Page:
Helen joined many non-Muslims who watched with admiration as thousands of Muslims prayed in unison.
The Tarawih, a special nightly prayer performed during Ramadan, marked the conclusion of the annual Islamic Society of North American (ISNA) convention.
It began shortly after 9:30 pm Sunday, August 31, in the large prayer hall of the convention center.
For Barbara Pouros, a Cincinatti resident wearing a brown, orange and beige hijab even though she had not yet formally converted to Islam, the Tarawih was the highlight of the ISNA convention.
Asked what drew her to Islam, she recalled that after meeting a Muslim one month after 9/11 and being invited to his mosque, she wanted to know more about prayer.
"So I did a lot of research on the Internet to figure out what was being said in the prayer.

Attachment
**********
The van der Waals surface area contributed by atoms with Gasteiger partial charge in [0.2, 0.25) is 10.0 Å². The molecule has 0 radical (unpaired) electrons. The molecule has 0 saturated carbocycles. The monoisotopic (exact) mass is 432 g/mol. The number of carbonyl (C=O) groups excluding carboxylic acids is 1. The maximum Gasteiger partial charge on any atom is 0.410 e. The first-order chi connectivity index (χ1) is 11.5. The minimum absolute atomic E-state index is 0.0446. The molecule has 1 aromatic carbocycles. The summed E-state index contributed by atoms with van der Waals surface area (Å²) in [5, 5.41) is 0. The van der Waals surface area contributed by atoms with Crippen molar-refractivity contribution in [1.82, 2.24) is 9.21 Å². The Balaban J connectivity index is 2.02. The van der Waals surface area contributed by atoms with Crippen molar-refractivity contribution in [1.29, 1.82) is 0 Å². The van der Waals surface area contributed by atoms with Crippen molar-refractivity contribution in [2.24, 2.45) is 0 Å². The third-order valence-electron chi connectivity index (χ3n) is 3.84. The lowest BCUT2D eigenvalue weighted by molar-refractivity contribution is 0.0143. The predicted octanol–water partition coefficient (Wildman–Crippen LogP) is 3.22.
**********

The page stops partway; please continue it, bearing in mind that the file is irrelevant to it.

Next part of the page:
"I like the simple quiet, rustling of fabrics and bowing my head to the ground. This makes Islam so rich and full."
A couple of hours before the Tarawih, many Muslims attended ISNA's entertainment program, which featured several poets, Nasheed singers and a comedian.
The house was packed with an enthusiastic audience.
The looks on the children’s faces sitting next to their parents reflected the joy and happiness of the evening.
"This is the happiest day of my life," Ahmed Khan, a ten-year-old fourth grader from Houston, told IOL.
"I want to be a Nasheed singer like Native Deen. They are my favorite group."
Native Deen, a famous Nasheed group, participated in several youth activities during the ISNA convention.
Aisha Mohamed, a 12-year-old originally from Somalia, had a similar dream.
"When I grow up, I wanna be a comedian and make people laugh."
Ramadan Brings Peace to Tribal Pakistanis
By Aamir Latif, IOL Correspondent
Mon. Sep. 1, 2008
PESHAWAR — Bacha Khan, 45, is busy packing up his language as he and his family members are set to return to their hometown in the restive North Western Frontier Province (NWFP) thanks to a ceasefire by the government and pro-Taliban militants in honor of Ramadan.
"This is unbelievable for me because I was not expecting that I will spend this Ramadan at my home," a happy-looking Bacha told IslamOnline.net.